The Ministry of Finance, Planning and Economic Development is yet to agree to waive taxes on cars that the Health Ministry procured for the fight against COVID-19, leaving many confused as to why a fight between sister institutions should delay service delivery.
The ministry procured 283 pickup trucks using the money that individual and corporate Ugandans donated to the government which had appealed for help on the onset of the pandemic last year.
So far, 121 vehicles are held by the Uganda Revenue Authority in Custom-Bonded Warehouses, until they are cleared. The trucks are supposed to be distributed to local governments, to improve surveillance on COVID-19 and other future pandemics.
The Minister of Health, Dr Jane Ruth Aceng says the ministry has no money to pay the required 9 billion Shillings, while the Finance Ministry insists that it must be paid. To some Ugandans, it comes as a surprise that ministries, departments and agencies actually pay taxes to the government, through Uganda Revenue Authority.
Ian Rumanyika, the URA Acting Assistant Commissioner for Public and Corporate Affairs says that the government pays import duty, Value Added Tax-VAT and Pay-as-You-Earn-PAYE like any other Taxpayer, except where it is explicitly exempted like the case is for income tax. He adds that the government is also exempt from Stamp Duty by the Stamp Duty Act.
Although Ambulances cost about a third, the cost of other cars before they are cleared, the Uganda Revenue Authority says that the government vehicles under contention are being imported as ordinary cars and not ambulances. The tax-free registration of such vehicles can only be done when the Minister of Finance receives and accepts their application.
“The Health ministry always gets exemptions from such consignments, the procedure is to apply for the same through the Ministry of Finance,” Rumanyika says.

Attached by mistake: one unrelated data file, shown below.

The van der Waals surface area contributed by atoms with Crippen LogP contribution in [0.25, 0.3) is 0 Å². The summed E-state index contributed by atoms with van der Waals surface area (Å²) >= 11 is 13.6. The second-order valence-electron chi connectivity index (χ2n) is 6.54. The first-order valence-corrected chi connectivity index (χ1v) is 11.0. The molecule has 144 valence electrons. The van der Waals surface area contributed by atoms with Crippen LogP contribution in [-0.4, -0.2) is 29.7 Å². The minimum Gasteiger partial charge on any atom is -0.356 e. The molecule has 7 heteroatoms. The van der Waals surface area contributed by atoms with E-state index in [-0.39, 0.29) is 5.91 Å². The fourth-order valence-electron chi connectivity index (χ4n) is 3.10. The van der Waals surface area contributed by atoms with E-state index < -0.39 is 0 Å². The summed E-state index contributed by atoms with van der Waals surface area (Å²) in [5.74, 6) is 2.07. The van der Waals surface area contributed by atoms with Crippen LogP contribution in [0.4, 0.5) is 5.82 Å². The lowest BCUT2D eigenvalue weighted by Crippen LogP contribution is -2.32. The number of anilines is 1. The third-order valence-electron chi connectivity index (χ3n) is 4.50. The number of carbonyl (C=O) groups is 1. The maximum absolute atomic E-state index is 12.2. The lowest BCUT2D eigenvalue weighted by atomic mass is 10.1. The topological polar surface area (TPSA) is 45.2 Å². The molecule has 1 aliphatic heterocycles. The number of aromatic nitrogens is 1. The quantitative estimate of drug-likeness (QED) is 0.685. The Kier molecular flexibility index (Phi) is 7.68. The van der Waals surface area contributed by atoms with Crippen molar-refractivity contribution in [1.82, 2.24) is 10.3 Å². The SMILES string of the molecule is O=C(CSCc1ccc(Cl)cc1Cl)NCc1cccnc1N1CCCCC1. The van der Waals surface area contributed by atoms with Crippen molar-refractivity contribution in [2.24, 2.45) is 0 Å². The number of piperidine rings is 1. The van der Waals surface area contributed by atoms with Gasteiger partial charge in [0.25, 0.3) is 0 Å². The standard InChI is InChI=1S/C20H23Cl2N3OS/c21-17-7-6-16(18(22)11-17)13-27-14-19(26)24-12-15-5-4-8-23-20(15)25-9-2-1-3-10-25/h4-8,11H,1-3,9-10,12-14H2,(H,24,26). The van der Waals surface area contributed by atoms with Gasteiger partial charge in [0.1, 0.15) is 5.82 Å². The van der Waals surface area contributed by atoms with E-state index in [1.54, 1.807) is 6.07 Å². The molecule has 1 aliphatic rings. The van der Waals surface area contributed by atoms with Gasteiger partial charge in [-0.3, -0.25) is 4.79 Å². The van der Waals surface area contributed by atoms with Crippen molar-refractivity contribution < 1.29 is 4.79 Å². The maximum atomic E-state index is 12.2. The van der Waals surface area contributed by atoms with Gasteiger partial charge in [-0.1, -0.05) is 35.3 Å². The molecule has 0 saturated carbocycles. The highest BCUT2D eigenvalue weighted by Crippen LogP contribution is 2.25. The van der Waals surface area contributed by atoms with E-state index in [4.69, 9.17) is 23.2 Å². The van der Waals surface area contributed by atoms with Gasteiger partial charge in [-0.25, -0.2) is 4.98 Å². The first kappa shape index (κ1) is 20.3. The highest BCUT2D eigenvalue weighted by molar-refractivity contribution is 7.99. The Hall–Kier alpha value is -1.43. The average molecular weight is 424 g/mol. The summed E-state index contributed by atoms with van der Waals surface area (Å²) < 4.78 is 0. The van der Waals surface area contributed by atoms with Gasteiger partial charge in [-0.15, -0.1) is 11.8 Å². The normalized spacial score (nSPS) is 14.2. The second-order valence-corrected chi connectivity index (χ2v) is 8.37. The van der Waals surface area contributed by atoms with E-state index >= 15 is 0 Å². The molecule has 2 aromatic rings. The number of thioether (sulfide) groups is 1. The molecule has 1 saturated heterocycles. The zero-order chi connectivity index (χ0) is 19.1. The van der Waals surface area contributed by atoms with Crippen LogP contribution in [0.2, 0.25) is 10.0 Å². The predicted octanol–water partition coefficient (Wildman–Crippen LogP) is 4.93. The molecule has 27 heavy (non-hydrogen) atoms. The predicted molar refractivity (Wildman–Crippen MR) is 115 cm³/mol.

But the Ministry of Finance argues that donations are supposed to be taxed, according to the laws, and therefore the ministry of health must pay. The two ministries have also failed to agree on whether to define the procurement as a donation or not, with health minister Aceng arguing that these were not physical items donated, but purchased by the ministry using donated money.
In a meeting with the Ministry of Health officials last week, parliament’s COVID-19 taskforce committee chairperson Abdu Katuntu condemned the Finance Ministry’s view, saying that since the money was not provided for in the health budget, it should either clear the cars or find the money for the health ministry.
The URA recently listed types of medical equipment that is tax-exempt, as a way of encouraging their importation to tame their scarcity and high cost, especially during the pandemic period. They include heating, ventilating and air conditioning equipment for pharmaceutical manufacturers, which are exempted from all taxes. Others are face masks, face shields, sanitisers, aprons or coverall suits, Medical boots, Infra-red thermometers, Motorized fumigation pump, Oxygen cylinders, Body bags, Biohazard bags, Medical plastic or rubber gloves.
These were described as “enablers in the war against COVID-19.” Inputs to manufacture these essential medical products and supplies for treatment and management of epidemics like COVID-19 are granted duty remission to 0 per cent for one year, under the same law. These provisions refer to both public and private importers, with the aim being the promotion of the health sector and specifically in the fight against the pandemic.